Don’t Worry Honey, You Will Get My Diamond Ring When I Die: Steps you can take to Ensure it Actually Happens!
By Lauren C. Enea, Esq.
Parents, grandparents and loved ones often make promises and/or express their desire to leave specific items of tangible personal property (furniture, artworks, jewelry, clothing, cars, watches, etc.) to a child, grandchild, loved one or friend in their Last Will and Testament. Whether or not that promise will actually be fulfilled depends on a variety of factors such as whether the item is in existence and owned by the decedent at the time of death, whether or not the item was taken by another or given to another person during the decedent’s life and sadly, who is first to enter the home after the decedent passes away.
Fortunately, there are a number of practical steps that one can take to ensure that specific items of tangible personal property actually end up in the hands of the person he or she wants to receive them:
- One Should consider giving the specific item to the individual while one is alive and still mentally competent. A client of mine once stated that “a warm gift is much more enjoyable than a cold one.” While this option may be difficult if the individual still uses or wears the specific item, gifting property during your life can ensure that your wishes are carried out. For instance, a client recently expressed to me her desire to leave a specific item of jewelry to her granddaughter. However, her home and contents therein were specifically devised to her son in her Last Will and Testament. I suggested that in order to ensure her wish would be fulfilled that she should gift piece of jewelry to her granddaughter while she was alive and in good health. Her response was “well, I haven’t worn the piece in over 20 years, and have just been holding onto it to give to my granddaughter when I pass away.” A situation like this may lend itself to lifetime gifting nicely.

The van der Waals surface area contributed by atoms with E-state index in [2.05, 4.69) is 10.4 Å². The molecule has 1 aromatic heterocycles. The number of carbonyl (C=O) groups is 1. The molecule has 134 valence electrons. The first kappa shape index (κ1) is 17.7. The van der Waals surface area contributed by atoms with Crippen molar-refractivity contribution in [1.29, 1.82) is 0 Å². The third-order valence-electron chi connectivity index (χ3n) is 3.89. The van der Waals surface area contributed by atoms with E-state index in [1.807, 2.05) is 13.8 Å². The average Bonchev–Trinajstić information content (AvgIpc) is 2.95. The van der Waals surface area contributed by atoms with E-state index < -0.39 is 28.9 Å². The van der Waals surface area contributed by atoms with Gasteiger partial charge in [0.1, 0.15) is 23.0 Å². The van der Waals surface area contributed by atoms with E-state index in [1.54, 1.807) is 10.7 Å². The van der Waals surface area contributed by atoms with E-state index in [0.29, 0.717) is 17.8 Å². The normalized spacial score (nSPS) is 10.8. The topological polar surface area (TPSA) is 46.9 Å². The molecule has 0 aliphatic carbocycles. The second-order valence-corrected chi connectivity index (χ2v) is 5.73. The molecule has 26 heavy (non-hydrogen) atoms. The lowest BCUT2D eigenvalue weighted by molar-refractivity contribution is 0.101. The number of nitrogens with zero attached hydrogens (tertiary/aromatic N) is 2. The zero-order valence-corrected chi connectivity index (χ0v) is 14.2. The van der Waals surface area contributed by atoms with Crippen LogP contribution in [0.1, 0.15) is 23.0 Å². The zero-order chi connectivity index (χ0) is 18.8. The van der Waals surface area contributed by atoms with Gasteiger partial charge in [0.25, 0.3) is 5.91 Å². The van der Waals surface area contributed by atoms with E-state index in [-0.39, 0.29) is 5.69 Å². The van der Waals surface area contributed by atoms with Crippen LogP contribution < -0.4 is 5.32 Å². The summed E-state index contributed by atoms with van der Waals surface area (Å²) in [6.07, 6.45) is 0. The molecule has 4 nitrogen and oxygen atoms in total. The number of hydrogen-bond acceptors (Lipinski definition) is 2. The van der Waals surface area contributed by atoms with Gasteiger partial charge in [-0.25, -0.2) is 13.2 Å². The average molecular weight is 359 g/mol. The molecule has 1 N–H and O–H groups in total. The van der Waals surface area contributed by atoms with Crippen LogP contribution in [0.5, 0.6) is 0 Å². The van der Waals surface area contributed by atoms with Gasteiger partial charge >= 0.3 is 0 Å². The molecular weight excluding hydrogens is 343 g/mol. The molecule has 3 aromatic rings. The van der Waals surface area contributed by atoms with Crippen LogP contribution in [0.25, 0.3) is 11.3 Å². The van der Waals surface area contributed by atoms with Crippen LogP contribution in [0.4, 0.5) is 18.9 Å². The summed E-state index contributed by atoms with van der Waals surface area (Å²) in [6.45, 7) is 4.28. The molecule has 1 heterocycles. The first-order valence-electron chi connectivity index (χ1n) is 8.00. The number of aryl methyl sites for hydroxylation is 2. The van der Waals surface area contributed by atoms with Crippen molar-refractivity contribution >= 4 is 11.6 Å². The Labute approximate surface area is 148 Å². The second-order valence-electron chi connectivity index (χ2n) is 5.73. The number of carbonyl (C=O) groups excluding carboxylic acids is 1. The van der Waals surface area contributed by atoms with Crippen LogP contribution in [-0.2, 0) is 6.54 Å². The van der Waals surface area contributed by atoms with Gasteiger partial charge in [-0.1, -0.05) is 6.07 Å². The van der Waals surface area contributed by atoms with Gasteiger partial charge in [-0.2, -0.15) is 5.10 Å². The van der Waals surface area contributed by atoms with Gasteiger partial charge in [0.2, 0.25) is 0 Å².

- Specifically identify and bequeath the item of tangible personal property in your Last Will and Testament or Trust agreement that owns your home and its contents. For example, “I give and bequeath my 2-carat diamond engagement ring to my daughter, Elizabeth.” This will help not only identify the specific item and its recipient, but also segregates the item from other items of tangible property that one may be leaving to a larger group of individuals.
- Consider utilizing a signed and dated letter or memorandum that outlines your wishes. While this document is not legally binding in the State of New York, it will help guide one’s Executors, Trustees and loved ones as to whom one would like to receive each item of tangible property after one passes away.
Taking these steps not only helps ensure that one’s wishes are fulfilled, but, also helps prevent family members from fighting over who gets specific items of property. I have unfortunately seen family members spend thousands in legal fees disputing who gets dad’s motorcycle or mom’s silver, or even less monetarily valuable items that hold sentimental value such as a photo album or bird feeder. As such, it is important that thoughtful consideration be given to the disposition of tangible personal property before drafting a Last Will and/or Trust, or making promises to specific individuals.
Lauren C. Enea, Esq. is an Associate at Enea, Scanlan & Sirgnano, LLP. She concentrates her practice on Wills, Trusts and Estates, Medicaid Planning, Special Needs Planning and Probate/Estate Administration. She graduated from Pace University School of Law Summa Cum Laude and is admitted to practice law in New York and Florida. Ms. Enea is the Sponsorship Chair of the Elder Law and Special Needs Section Sponsorship Committee of the New York State Bar Association (NYSBA), the Co-Chair of the NYSBA Elder Law and Special Needs Section 2020 Fall Meeting and the Publications Committee Production Editor for the NYSBA Elder Law and Special Needs Section Journal. She can be reached at (914) 269-2367 or at [email protected]. Please visit www.esslawfirm.com for more information.